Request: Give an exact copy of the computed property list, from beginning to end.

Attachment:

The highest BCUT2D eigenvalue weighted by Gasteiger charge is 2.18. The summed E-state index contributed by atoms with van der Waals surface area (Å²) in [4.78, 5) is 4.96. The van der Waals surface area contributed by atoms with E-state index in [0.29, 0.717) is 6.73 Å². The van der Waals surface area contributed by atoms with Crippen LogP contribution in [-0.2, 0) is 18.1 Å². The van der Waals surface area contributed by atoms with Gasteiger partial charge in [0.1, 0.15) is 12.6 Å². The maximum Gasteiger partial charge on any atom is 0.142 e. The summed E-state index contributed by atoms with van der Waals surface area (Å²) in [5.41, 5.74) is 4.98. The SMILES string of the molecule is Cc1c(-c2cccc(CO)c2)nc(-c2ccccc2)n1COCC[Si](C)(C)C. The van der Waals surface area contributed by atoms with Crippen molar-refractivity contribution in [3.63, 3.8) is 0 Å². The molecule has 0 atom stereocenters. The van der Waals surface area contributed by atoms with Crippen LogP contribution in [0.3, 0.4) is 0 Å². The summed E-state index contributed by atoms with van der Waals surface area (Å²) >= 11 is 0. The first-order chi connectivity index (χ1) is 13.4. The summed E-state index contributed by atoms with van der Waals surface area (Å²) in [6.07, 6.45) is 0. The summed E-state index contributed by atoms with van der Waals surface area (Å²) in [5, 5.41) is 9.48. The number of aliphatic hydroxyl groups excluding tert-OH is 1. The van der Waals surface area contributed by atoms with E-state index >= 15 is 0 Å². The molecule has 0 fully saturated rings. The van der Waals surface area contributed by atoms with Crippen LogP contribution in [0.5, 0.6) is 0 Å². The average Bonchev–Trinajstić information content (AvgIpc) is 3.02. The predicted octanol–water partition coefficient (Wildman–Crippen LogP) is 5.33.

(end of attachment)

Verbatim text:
The highest BCUT2D eigenvalue weighted by Gasteiger charge is 2.18. The summed E-state index contributed by atoms with van der Waals surface area (Å²) in [4.78, 5) is 4.96. The van der Waals surface area contributed by atoms with E-state index in [0.29, 0.717) is 6.73 Å². The van der Waals surface area contributed by atoms with Crippen LogP contribution in [-0.2, 0) is 18.1 Å². The van der Waals surface area contributed by atoms with Gasteiger partial charge in [0.1, 0.15) is 12.6 Å². The maximum Gasteiger partial charge on any atom is 0.142 e. The summed E-state index contributed by atoms with van der Waals surface area (Å²) in [5.41, 5.74) is 4.98. The SMILES string of the molecule is Cc1c(-c2cccc(CO)c2)nc(-c2ccccc2)n1COCC[Si](C)(C)C. The van der Waals surface area contributed by atoms with Crippen molar-refractivity contribution in [3.63, 3.8) is 0 Å². The molecule has 0 atom stereocenters. The van der Waals surface area contributed by atoms with Crippen LogP contribution in [0.3, 0.4) is 0 Å². The summed E-state index contributed by atoms with van der Waals surface area (Å²) >= 11 is 0. The first-order chi connectivity index (χ1) is 13.4. The summed E-state index contributed by atoms with van der Waals surface area (Å²) in [6.07, 6.45) is 0. The summed E-state index contributed by atoms with van der Waals surface area (Å²) in [5, 5.41) is 9.48. The number of aliphatic hydroxyl groups excluding tert-OH is 1. The van der Waals surface area contributed by atoms with E-state index >= 15 is 0 Å². The molecule has 0 fully saturated rings. The van der Waals surface area contributed by atoms with Crippen LogP contribution in [0.5, 0.6) is 0 Å². The average Bonchev–Trinajstić information content (AvgIpc) is 3.02. The predicted octanol–water partition coefficient (Wildman–Crippen LogP) is 5.33.